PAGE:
a machinist to the Manhattan Project at the Los Alamos National
Laboratory in New Mexico.
However, the newly released transcript reveals that Ruth Greenglass'
grand jury testimony included nothing about our mother typing any
espionage notes. The only notes mentioned in Ruth's testimony were
ones she wrote herself, which described the buildings at Los Alamos,
not the atomic bomb.
It was not until February 1951, months after her grand jury
testimony, that Ruth gave a new statement in which she reported (we
would say "invented"), for the first time, the allegation that our
mother had typed David's handwritten notes describing the atomic
bomb. Confronted with Ruth's revisions, David Greenglass then
contradicted his earlier statement to the FBI in which he had denied
our mother's participation in espionage activities. Subsequently,
David and Ruth both testified at the trial that our mother had typed
notes about the secret of the atomic bomb.
In another stunning discrepancy, there is no mention in Ruth's grand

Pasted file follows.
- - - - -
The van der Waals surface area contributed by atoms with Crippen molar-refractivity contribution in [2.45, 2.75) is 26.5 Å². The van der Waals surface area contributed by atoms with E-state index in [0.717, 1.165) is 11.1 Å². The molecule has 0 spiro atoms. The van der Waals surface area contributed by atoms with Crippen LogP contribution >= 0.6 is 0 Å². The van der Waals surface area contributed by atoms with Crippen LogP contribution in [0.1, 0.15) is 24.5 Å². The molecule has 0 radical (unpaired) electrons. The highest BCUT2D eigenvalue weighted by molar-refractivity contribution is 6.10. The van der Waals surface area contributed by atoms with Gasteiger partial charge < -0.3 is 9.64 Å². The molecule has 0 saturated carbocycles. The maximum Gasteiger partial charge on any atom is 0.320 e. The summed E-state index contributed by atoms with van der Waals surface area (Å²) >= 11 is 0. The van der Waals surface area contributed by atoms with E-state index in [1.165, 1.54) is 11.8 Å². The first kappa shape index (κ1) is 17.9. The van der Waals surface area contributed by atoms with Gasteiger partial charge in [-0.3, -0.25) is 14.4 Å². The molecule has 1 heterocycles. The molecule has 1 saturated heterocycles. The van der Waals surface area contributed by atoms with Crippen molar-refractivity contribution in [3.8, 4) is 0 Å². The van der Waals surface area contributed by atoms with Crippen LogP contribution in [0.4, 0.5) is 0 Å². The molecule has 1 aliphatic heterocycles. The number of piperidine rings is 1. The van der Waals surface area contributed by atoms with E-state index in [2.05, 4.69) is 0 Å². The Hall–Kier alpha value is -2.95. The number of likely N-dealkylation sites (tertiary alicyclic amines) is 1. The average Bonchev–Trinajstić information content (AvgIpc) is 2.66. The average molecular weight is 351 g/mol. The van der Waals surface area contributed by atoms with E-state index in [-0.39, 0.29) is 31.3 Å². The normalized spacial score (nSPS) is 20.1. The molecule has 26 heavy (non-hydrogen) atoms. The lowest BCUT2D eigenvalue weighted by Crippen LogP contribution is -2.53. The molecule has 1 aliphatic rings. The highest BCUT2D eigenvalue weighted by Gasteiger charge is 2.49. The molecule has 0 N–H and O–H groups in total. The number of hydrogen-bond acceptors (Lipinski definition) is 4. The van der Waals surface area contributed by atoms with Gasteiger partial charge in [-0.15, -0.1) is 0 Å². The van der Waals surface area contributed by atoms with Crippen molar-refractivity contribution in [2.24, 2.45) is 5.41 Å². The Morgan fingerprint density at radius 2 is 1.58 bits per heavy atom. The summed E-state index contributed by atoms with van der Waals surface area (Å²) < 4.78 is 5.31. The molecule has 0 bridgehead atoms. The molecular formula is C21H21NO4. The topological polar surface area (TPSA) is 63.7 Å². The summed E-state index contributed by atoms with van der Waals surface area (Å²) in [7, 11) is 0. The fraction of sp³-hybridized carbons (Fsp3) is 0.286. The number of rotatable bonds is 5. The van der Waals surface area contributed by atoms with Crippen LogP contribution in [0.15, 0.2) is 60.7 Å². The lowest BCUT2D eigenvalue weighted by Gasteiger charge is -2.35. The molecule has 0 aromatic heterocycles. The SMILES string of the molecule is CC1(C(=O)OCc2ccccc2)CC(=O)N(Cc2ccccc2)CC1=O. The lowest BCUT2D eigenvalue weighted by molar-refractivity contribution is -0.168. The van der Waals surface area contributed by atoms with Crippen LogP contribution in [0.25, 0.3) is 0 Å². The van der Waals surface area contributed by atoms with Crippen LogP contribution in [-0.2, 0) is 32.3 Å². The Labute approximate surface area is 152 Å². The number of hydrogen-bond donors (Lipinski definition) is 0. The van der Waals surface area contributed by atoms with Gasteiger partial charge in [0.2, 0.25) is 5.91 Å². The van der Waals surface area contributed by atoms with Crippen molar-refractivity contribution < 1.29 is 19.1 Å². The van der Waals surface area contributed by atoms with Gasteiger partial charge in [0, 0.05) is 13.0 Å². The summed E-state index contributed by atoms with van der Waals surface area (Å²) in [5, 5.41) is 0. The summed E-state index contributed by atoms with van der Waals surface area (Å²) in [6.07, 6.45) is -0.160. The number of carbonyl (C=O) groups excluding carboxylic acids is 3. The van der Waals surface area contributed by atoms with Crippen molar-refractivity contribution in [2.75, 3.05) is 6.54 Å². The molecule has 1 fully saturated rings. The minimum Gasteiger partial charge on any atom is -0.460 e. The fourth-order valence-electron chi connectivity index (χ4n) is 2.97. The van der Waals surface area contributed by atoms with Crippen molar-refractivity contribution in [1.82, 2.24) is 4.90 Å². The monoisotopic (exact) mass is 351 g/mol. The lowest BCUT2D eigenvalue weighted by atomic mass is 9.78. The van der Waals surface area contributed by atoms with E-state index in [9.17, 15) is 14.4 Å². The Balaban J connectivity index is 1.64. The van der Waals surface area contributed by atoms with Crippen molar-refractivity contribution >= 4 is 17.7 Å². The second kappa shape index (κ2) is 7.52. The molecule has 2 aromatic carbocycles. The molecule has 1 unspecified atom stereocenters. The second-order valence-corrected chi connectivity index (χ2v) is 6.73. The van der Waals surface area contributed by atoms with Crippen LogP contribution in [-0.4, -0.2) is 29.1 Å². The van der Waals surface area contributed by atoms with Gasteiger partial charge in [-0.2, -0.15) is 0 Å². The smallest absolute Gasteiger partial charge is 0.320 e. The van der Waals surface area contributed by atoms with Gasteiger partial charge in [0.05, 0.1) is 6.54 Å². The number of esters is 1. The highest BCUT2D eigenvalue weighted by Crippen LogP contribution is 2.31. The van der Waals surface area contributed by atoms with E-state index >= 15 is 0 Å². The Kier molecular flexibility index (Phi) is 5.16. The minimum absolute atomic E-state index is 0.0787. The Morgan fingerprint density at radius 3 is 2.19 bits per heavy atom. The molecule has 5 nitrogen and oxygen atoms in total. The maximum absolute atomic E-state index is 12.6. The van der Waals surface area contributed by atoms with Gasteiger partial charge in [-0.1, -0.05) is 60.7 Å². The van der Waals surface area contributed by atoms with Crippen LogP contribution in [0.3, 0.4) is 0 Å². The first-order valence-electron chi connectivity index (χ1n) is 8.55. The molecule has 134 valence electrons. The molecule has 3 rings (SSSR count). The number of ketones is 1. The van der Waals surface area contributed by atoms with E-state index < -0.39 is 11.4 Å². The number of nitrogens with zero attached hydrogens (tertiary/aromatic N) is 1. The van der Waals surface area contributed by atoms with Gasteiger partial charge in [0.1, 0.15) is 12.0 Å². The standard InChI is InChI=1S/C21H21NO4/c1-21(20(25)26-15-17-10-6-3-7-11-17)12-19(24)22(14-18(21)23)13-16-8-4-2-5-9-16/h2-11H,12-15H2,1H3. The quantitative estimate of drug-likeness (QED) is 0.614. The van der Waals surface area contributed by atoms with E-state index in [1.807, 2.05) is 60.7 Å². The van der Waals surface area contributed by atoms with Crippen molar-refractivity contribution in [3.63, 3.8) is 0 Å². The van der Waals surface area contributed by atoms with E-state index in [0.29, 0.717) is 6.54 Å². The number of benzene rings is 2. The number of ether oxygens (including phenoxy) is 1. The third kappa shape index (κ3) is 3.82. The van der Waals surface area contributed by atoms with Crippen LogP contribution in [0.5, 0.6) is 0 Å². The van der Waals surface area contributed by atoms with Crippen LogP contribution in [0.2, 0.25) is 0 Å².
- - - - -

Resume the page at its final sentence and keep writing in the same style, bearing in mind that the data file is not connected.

jury testimony of an alleged meeting described by David and Ruth at
the trial, during which David supposedly handed over the "secret of
the atom bomb sketch" -- trial Exhibit 8 -- to Julius. Exhibit 8 was
the main evidence for the government's contention that Julius
successfully stole such a secret. If there is no mention of the
meeting in David's grand jury testimony (which has yet to be released
but which is essential to obtain), the core of the government's case
against both of our parents will be dealt a crippling blow.
Some commentators have, in essence, said that neither this lack of
evidence nor these inconsistencies matter. "The Rosenbergs were
Soviet spies, and not minor ones either," wrote Ronald Radosh in
these pages on Sept. 17.
Evidently, in Radosh's eyes, our mother remains a spy even though the